Two years ago an old woman snailed by my house in Eugene, Ore as I sat on the porch. She started chatting with me, asking, “What are you studying?” I obediently told her that I was studying journalism.
“Are you going to be an honest journalist or a dishonest journalist?” she snarkily asked.
Little did I know that that was only the beginning of my defense of public relations.
I have had to clarify time and again to friends and family the definition of public relations. Many people have thrown out phrases like “spin doctor” or characters like Sex and the City’s Samantha Jones when inquiring about my future in the industry. I was told that even Noam Chomsky, who recently spoke at the University of Oregon, took a stab a PR, portraying it as a manipulative profession to 2,000 of my peers.
Although the definition of public relations does vary across the industry, here is one I like best, from Strategic Communications Planning for Effective Public Relations & Marketing:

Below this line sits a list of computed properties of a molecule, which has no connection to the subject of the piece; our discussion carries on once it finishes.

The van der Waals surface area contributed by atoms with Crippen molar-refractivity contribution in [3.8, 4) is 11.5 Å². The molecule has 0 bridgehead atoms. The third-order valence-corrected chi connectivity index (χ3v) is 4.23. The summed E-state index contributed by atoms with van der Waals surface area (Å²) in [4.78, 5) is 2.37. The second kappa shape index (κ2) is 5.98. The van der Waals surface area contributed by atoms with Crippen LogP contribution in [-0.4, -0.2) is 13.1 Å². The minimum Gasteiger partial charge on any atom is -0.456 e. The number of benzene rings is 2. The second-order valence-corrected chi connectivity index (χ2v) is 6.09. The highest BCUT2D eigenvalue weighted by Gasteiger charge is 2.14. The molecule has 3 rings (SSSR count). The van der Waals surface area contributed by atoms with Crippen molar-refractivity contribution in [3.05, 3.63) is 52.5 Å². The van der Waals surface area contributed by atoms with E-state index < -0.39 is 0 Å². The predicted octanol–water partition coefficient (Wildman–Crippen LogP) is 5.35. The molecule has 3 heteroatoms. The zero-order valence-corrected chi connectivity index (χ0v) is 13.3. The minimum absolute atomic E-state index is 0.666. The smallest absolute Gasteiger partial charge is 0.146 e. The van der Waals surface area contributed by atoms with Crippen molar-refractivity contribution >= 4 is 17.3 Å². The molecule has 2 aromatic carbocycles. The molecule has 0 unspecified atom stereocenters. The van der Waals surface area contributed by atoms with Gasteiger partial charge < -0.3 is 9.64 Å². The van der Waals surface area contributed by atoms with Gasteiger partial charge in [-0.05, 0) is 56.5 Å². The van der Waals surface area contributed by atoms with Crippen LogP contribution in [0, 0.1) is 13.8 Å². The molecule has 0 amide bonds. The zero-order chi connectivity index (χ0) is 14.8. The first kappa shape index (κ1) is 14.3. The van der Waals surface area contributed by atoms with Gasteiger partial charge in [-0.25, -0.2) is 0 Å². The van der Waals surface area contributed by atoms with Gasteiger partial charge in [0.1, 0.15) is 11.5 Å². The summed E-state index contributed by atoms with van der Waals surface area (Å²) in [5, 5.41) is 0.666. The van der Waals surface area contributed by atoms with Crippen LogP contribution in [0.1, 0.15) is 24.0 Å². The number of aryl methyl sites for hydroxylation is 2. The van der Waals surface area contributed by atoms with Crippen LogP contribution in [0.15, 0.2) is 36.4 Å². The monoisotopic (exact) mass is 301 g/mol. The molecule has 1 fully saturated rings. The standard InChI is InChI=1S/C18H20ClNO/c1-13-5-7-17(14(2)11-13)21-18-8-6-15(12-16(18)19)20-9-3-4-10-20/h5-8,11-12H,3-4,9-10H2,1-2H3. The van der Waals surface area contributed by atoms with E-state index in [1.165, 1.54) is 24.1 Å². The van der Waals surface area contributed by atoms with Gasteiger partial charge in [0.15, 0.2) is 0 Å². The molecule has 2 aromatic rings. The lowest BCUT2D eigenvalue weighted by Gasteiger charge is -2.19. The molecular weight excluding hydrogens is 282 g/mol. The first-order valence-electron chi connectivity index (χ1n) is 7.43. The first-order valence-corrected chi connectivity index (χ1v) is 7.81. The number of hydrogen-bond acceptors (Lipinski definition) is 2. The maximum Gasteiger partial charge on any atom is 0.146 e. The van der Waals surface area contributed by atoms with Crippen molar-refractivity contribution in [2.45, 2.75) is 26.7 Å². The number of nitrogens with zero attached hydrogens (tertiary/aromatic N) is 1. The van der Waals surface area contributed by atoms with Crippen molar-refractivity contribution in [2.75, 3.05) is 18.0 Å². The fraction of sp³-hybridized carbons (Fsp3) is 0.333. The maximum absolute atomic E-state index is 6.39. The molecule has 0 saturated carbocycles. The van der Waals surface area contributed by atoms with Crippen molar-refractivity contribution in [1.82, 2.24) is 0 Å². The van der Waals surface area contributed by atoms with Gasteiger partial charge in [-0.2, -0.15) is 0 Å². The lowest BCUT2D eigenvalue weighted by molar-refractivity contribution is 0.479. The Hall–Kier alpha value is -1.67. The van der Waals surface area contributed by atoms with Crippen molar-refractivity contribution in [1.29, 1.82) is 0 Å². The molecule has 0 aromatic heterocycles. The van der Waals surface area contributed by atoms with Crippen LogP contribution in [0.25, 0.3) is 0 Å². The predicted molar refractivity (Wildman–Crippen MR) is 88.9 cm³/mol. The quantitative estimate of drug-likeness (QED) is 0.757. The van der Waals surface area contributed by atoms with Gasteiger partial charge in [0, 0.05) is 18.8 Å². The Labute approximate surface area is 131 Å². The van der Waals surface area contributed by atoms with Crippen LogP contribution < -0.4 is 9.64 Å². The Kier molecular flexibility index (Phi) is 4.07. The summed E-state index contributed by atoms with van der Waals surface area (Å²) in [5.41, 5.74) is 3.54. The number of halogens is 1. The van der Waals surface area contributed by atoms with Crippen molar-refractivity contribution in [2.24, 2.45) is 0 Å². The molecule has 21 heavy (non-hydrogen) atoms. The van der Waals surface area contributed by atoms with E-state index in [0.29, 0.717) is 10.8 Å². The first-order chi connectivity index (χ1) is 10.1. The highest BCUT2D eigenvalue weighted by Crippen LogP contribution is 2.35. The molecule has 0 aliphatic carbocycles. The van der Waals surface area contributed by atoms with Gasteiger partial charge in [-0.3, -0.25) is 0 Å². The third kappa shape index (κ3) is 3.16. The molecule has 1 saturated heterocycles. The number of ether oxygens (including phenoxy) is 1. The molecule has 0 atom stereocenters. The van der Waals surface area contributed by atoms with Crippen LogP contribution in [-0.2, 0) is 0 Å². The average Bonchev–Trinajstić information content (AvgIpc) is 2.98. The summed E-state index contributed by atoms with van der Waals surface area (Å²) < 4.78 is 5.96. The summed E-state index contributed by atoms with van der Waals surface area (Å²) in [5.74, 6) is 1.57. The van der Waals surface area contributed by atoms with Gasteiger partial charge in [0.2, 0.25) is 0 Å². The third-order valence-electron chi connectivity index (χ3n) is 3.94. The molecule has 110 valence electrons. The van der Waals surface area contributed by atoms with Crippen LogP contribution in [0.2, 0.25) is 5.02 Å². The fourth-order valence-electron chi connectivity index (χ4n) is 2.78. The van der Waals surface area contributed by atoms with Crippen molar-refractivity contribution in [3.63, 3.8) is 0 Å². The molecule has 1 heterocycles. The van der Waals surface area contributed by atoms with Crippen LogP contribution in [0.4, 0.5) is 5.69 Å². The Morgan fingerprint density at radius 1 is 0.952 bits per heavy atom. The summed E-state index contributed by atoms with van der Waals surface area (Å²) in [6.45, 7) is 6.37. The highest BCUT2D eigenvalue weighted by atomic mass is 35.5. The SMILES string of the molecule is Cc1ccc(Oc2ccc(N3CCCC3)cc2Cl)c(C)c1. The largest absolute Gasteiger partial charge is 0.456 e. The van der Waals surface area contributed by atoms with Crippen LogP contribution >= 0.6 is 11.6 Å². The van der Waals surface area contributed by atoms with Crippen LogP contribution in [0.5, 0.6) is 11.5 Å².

Public relations is an organization’s efforts to establish and maintain mutually beneficial relationships in order to communicate and cooperate with the publics upon whom long-term success depends (stakeholders).
There are constant cases of bad public relations (like the BP oil spill) and good public relations (like the Red Cross Twitter mishap) that pop up, but there is no step-by-step procedure to implementing public relations strategies. Each case is uniquely different, which makes the job so dynamic and creative (and challenging).
This also means that when public relations efforts go awry, the whole industry gets pulled down. The horribly handled efforts of the BP oil spill, for example, identified PR professionals as scheming, dishonest people who have only the company’s, not the public’s, interest in mind.
Unfortunately, good cases of PR don’t boost its reputation as much as it should. I have learned to embrace my defense of PR, lead by example and explain to as many people that ethical public relations does exist.
NPR announced today a month-long series on its Morning Edition examining public relations. I encourage you to follow it – it will be interesting to see how an accredited news channel like NPR covers the industry.